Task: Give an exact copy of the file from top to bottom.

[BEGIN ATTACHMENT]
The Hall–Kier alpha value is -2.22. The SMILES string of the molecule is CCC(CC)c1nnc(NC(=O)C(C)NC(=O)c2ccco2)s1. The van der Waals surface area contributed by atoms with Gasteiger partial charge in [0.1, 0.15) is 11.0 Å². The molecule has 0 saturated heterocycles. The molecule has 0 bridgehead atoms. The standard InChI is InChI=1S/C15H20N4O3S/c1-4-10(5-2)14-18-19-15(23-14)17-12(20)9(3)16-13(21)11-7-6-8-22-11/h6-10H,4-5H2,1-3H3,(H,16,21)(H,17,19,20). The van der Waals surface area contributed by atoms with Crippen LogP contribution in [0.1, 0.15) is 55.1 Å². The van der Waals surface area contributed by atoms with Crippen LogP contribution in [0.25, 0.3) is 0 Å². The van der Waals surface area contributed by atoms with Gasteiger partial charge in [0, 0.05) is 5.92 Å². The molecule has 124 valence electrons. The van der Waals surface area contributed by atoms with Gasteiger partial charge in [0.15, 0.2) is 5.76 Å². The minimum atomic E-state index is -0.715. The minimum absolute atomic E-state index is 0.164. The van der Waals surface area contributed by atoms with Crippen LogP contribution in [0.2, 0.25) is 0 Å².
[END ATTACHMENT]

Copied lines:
The Hall–Kier alpha value is -2.22. The SMILES string of the molecule is CCC(CC)c1nnc(NC(=O)C(C)NC(=O)c2ccco2)s1. The van der Waals surface area contributed by atoms with Gasteiger partial charge in [0.1, 0.15) is 11.0 Å². The molecule has 0 saturated heterocycles. The molecule has 0 bridgehead atoms. The standard InChI is InChI=1S/C15H20N4O3S/c1-4-10(5-2)14-18-19-15(23-14)17-12(20)9(3)16-13(21)11-7-6-8-22-11/h6-10H,4-5H2,1-3H3,(H,16,21)(H,17,19,20). The van der Waals surface area contributed by atoms with Crippen LogP contribution in [0.1, 0.15) is 55.1 Å². The van der Waals surface area contributed by atoms with Crippen LogP contribution in [0.25, 0.3) is 0 Å². The van der Waals surface area contributed by atoms with Gasteiger partial charge in [0, 0.05) is 5.92 Å². The molecule has 124 valence electrons. The van der Waals surface area contributed by atoms with Gasteiger partial charge in [0.15, 0.2) is 5.76 Å². The minimum atomic E-state index is -0.715. The minimum absolute atomic E-state index is 0.164. The van der Waals surface area contributed by atoms with Crippen LogP contribution in [0.2, 0.25) is 0 Å².